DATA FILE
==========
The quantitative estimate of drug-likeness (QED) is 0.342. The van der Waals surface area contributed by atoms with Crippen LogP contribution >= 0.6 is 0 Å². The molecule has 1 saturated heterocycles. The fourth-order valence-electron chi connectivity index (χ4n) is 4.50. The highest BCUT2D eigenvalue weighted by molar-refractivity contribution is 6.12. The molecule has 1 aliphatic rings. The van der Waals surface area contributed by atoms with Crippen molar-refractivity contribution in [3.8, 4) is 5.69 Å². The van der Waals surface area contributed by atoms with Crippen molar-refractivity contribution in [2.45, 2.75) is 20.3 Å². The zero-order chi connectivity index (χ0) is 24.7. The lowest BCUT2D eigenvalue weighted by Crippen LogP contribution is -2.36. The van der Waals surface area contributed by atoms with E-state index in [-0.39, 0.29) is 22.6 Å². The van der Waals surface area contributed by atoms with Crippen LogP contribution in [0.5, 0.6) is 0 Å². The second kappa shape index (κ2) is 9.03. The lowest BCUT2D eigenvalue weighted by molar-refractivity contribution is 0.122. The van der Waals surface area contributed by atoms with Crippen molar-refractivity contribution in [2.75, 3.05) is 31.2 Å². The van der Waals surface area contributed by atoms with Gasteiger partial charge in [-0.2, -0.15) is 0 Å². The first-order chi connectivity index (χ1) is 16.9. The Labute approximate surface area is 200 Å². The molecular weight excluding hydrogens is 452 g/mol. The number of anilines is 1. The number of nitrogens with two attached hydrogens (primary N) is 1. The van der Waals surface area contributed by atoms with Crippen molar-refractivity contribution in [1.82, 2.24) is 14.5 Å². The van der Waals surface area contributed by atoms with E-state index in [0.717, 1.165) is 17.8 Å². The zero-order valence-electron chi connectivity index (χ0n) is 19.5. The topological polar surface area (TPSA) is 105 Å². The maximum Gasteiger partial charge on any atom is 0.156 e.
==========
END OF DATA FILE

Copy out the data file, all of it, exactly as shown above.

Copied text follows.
The quantitative estimate of drug-likeness (QED) is 0.342. The van der Waals surface area contributed by atoms with Crippen LogP contribution >= 0.6 is 0 Å². The molecule has 1 saturated heterocycles. The fourth-order valence-electron chi connectivity index (χ4n) is 4.50. The highest BCUT2D eigenvalue weighted by molar-refractivity contribution is 6.12. The molecule has 1 aliphatic rings. The van der Waals surface area contributed by atoms with Crippen molar-refractivity contribution in [3.8, 4) is 5.69 Å². The van der Waals surface area contributed by atoms with Crippen molar-refractivity contribution in [2.45, 2.75) is 20.3 Å². The zero-order chi connectivity index (χ0) is 24.7. The lowest BCUT2D eigenvalue weighted by Crippen LogP contribution is -2.36. The van der Waals surface area contributed by atoms with E-state index in [-0.39, 0.29) is 22.6 Å². The van der Waals surface area contributed by atoms with Crippen LogP contribution in [0.5, 0.6) is 0 Å². The second kappa shape index (κ2) is 9.03. The lowest BCUT2D eigenvalue weighted by molar-refractivity contribution is 0.122. The van der Waals surface area contributed by atoms with Crippen molar-refractivity contribution in [2.75, 3.05) is 31.2 Å². The van der Waals surface area contributed by atoms with Gasteiger partial charge in [-0.2, -0.15) is 0 Å². The first-order chi connectivity index (χ1) is 16.9. The Labute approximate surface area is 200 Å². The molecular weight excluding hydrogens is 452 g/mol. The number of anilines is 1. The number of nitrogens with two attached hydrogens (primary N) is 1. The van der Waals surface area contributed by atoms with Crippen molar-refractivity contribution in [1.82, 2.24) is 14.5 Å². The van der Waals surface area contributed by atoms with E-state index in [0.717, 1.165) is 17.8 Å². The zero-order valence-electron chi connectivity index (χ0n) is 19.5. The topological polar surface area (TPSA) is 105 Å². The maximum Gasteiger partial charge on any atom is 0.156 e.